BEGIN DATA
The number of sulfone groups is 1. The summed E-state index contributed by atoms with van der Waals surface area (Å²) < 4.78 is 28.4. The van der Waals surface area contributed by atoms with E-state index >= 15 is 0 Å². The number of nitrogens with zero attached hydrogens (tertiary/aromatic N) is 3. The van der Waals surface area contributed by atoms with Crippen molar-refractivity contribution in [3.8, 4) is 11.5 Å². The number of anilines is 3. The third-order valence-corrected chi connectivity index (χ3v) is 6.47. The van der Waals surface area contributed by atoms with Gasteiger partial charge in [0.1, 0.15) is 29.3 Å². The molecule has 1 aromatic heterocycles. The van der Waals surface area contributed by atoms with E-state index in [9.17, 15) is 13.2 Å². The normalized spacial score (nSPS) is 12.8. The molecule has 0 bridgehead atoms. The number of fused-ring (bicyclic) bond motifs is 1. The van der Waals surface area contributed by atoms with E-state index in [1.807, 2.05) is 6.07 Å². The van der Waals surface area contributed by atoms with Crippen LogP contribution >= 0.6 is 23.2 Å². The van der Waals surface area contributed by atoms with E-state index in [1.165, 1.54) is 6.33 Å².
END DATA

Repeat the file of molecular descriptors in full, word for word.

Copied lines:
The number of sulfone groups is 1. The summed E-state index contributed by atoms with van der Waals surface area (Å²) < 4.78 is 28.4. The van der Waals surface area contributed by atoms with E-state index >= 15 is 0 Å². The number of nitrogens with zero attached hydrogens (tertiary/aromatic N) is 3. The van der Waals surface area contributed by atoms with Crippen molar-refractivity contribution in [3.8, 4) is 11.5 Å². The number of anilines is 3. The third-order valence-corrected chi connectivity index (χ3v) is 6.47. The van der Waals surface area contributed by atoms with Gasteiger partial charge in [0.1, 0.15) is 29.3 Å². The molecule has 1 aromatic heterocycles. The van der Waals surface area contributed by atoms with E-state index in [9.17, 15) is 13.2 Å². The normalized spacial score (nSPS) is 12.8. The molecule has 0 bridgehead atoms. The number of fused-ring (bicyclic) bond motifs is 1. The van der Waals surface area contributed by atoms with E-state index in [1.807, 2.05) is 6.07 Å². The van der Waals surface area contributed by atoms with Crippen LogP contribution >= 0.6 is 23.2 Å². The van der Waals surface area contributed by atoms with E-state index in [1.165, 1.54) is 6.33 Å².